Mortgage blog: Report forecasts payments rising £48 per month by end of 2015
A new report has forecast that the average homeowner could see their mortgage repayments rise by £252 a year by the end of 2015 if interest rates start to rise gradually. The Centre for Economic and Business Research (CEBR) has also published a ‘drastic scenario' that would see annual mortgage repayments rise by an average of £576 if rates were to rise by 1.25% by the end of next year.
Average mortgage repayments set to rise by £252 a year in most likely scenario
The Financial Flexibility report, undertaken for Barclays, assumed that the ‘most likely' scenario is that interest rates will rise at a moderate pace in 2015. This means the base rate would rise to 0.75% in May 2015 and then 1% in August before edging up again to 1.25% in November next year.
The CEBR research found that homeowners could see their mortgage payments rise by £252 a year on average by the end of next year if interest rates rise at this moderate pace. Average mortgage payments across the country would rise from their current monthly levels of £666 per month to £687 a month in the most likely scenario.
However, the think tank report also forecast a ‘drastic scenario' where the base rate reached 1.75% by the end of 2015. Deemed ‘feasible' in the report, this would push up typical annual repayments by £576, or by £48 a month.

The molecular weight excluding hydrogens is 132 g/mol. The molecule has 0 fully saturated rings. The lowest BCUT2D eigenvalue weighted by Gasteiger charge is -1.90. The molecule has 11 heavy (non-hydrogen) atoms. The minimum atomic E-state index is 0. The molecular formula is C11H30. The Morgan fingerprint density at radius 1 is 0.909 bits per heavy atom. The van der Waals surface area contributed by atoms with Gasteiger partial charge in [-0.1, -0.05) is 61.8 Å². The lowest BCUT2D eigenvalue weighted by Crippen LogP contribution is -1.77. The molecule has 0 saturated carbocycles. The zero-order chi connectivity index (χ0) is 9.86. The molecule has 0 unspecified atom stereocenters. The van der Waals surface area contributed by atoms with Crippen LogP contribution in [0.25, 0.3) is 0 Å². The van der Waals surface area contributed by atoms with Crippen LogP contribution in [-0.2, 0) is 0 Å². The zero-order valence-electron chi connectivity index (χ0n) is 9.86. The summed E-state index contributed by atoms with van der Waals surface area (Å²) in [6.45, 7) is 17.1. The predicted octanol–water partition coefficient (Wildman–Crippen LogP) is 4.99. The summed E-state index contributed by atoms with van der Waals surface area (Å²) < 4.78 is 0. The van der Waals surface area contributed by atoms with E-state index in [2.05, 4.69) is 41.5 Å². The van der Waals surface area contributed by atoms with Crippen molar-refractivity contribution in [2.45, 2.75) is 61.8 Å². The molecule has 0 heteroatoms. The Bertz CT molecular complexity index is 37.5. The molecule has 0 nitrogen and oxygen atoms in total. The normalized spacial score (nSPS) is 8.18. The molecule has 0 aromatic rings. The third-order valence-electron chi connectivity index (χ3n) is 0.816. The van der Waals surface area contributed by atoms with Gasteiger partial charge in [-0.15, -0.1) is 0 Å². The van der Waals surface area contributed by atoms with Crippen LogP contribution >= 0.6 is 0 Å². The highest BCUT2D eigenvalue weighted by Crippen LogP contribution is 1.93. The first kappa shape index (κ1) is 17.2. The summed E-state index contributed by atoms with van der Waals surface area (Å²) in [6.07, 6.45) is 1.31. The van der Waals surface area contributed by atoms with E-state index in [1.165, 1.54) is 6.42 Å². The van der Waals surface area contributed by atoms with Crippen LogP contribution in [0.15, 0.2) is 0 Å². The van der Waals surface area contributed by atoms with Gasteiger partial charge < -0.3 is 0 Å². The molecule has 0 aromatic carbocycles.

Homeowners urged to act now
The CEBR report found that those in the lowest fifth of the income groups could see an increase in the chunk of their income that went towards mortgage payments, from around 54% now to 55%.
Many experts are encouraging homeowners to review their mortgage and to consider taking a long-term fixed rate if they are worried about rising interest rates.
Andy Gray, Barclays' managing director of mortgages, says: "In working with the CEBR we have tried to model the realities that UK home owners may face in the very near future. In the face of a rise in mortgage rates and in the cost of living, it is vital for home owners to review their current situation."
However, other industry professionals believe that homeowners could benefit from being patient. Keith Osborne, editor of Whathouse.com, says: "With house prices rising quickly in some areas, you may find that when your existing mortgage deal comes to an end, the amount of equity you have in your home will have risen enough to push you into a lower loan-to-value bracket. If you owe a smaller proportion of your home then you may have access to a better choice of mortgage deals."
Click here to find out more about how Whathouse.com can help you find the right mortgage.